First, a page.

top of page
  • Richard Hanks

The New Shoemakers Museum at Clarks Village, Street

Updated: Jun 19

Wells Civic Society monthly meeting - 10th April 2024


Building a museum from scratch is Rosie’s idea of a dream job, which as Director of the Alfred Gillett Trust is what she is overseeing. She described a brief history of the Clark’s legacy, the extensive archives and the development of the new museum.


Rosie Martin, director of the Alfred Gillett Trust led the talk this month for Wells Civic Soc
Rosie Martin, director of the Alfred Gillett Trust led the talk this month

The sweet scent of nostalgia permeated the ambience at the April meeting of the Wells Civic Society as past memories were refreshed for many in the audience. Children’s brown buckle-up sandals; Wallabee and Desert boots; putting your feet into a device which X-rayed your young feet to ensure a healthy fit; these were the sort of things that gently lit fond recollections in the mind’s eye of so many, often with a wry accompanying chuckle.


These images were coming to life again as Rosie Martin, director of the Alfred Gillett Trust since 2021, enthusiastically illustrated the rapid progress being made towards the opening in 2025 of the new Shoemakers’ Museum at Clarks village, Street. But this state-of-the art-museum will by no means be only about sandals and primitive X-ray machines and things to do solely (no pun intended) with the chronology of the evolution of footwear fashions.


While it will show the history of 200 years of Clarks shoe manufacture, from when Cyrus Clark started the business, the collection will be much more than that, for there is indeed a vast, eclectic array of items awaiting display in purpose-built, themed galleries.


One aspect of the museum will be about the Clarks as a family and as generations of Quakers who, in effect, transformed Street into a Clarks company village and also put it on the map. Thus, their nonconformist values meant they built houses for the workers, schools, a swimming pool, library, clubs, theatre, the Crispin Hall and provided playing fields. These workers will themselves also very much have their place in the new museum and stories will be told of those who worked in the factory and business. There were instances when, for a period, piecework was in operation and safety guards might be taken off machines to increase their productivity, quite possibly with dire consequences. But there will mainly be testament to the sense of community and opportunities for social life that came with working for Clarks. This leads into the telling of the tale of the modern history and development of Street and how it has grown from its small village origins.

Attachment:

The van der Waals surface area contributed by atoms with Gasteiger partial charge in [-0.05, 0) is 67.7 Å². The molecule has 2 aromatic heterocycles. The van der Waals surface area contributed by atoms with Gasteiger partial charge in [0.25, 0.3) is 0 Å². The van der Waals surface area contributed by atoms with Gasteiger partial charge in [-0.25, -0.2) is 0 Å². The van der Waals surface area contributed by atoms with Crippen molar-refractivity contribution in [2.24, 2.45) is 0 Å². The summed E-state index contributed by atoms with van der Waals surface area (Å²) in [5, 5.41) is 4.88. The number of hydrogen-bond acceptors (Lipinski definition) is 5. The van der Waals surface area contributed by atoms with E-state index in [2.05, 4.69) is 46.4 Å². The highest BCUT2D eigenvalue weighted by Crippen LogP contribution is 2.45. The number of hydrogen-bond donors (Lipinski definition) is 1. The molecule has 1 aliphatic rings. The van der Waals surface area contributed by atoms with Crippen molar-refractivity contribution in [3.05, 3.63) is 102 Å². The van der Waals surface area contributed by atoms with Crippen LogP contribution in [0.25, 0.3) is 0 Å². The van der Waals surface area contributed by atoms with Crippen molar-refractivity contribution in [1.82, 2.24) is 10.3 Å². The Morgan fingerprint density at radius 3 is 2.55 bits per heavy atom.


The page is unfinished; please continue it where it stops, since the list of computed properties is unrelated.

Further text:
While The Grange, the familiar existing Grade 2 listed sixteenth century farmhouse, much developed, will be part of the museum, the new and impressive significant extra addition is currently under construction. This has included successfully relocating badgers to a specially designed set and gearing construction work so that several varieties of bat can hibernate safely.


In planning for the opening of what will surely rapidly become a significant attraction, there has been consultation as to what it is that people most want by way of facilities and attractions, the topmost of which turns out to be a cafe. The Trust has crystallised its target audiences, to include researchers, learners, families, and tourists but definitely not forgetting the local community, bearing in mind all the time that the Trust is essentially an educational charity, albeit one charged with protecting and preserving the collection. 


Clarks poster from the archives with Wells Cathedral in the background
Clarks poster from the archives

And what a collection. Yes, it’s about shoes, their manufacture, their history, the people who made them, the family responsible for the whole business, the development of Street, but it embraces so much more. It is to be wagered that a seriously important collection of fossils, especially, ichthyosaur, is not to be expected, but actually there certainly will be one. How come? Because Alfred Gillett, a cousin of the founders of Clarks but not connected with the business, was a serious amateur palaeontologist who amassed a fine collection.  And then,w

ho’s even heard of a Latin Verse Machine, called The Eureka? In the new museum, you will find this ingenious, extraordinary mechanism, created by John Clark in the mid 1800s, churning out Latin verse. So much to whet one’s appetite.


The size of the audience surely indicated what a pull Clarks, and all the name implies and stands for, still exerts locally, and with a presentation beautifully illustrated and vigorously delivered, Rosie had surely guaranteed the sale of a good few admission tickets when the Shoemakers’ Museum opens its doors. 


The next meeting will be on Wednesday, May 8, at 7pm in the Wells Museum, Cathedral Green. Members of the Wells Festival of Literature team will describe the festival in terms of its “Past, Present, and Future”, including examples of its charitable work with schools. Light refreshments are available: please note, cash only. All are welcome. For further details of this event or the society in general, please contact the chair, Chris Winter, email chris.f.winter@btinternet.com or www.wellscivicsociety.org.uk is the society’s website.

Richard Hanks

Comentarios


bottom of page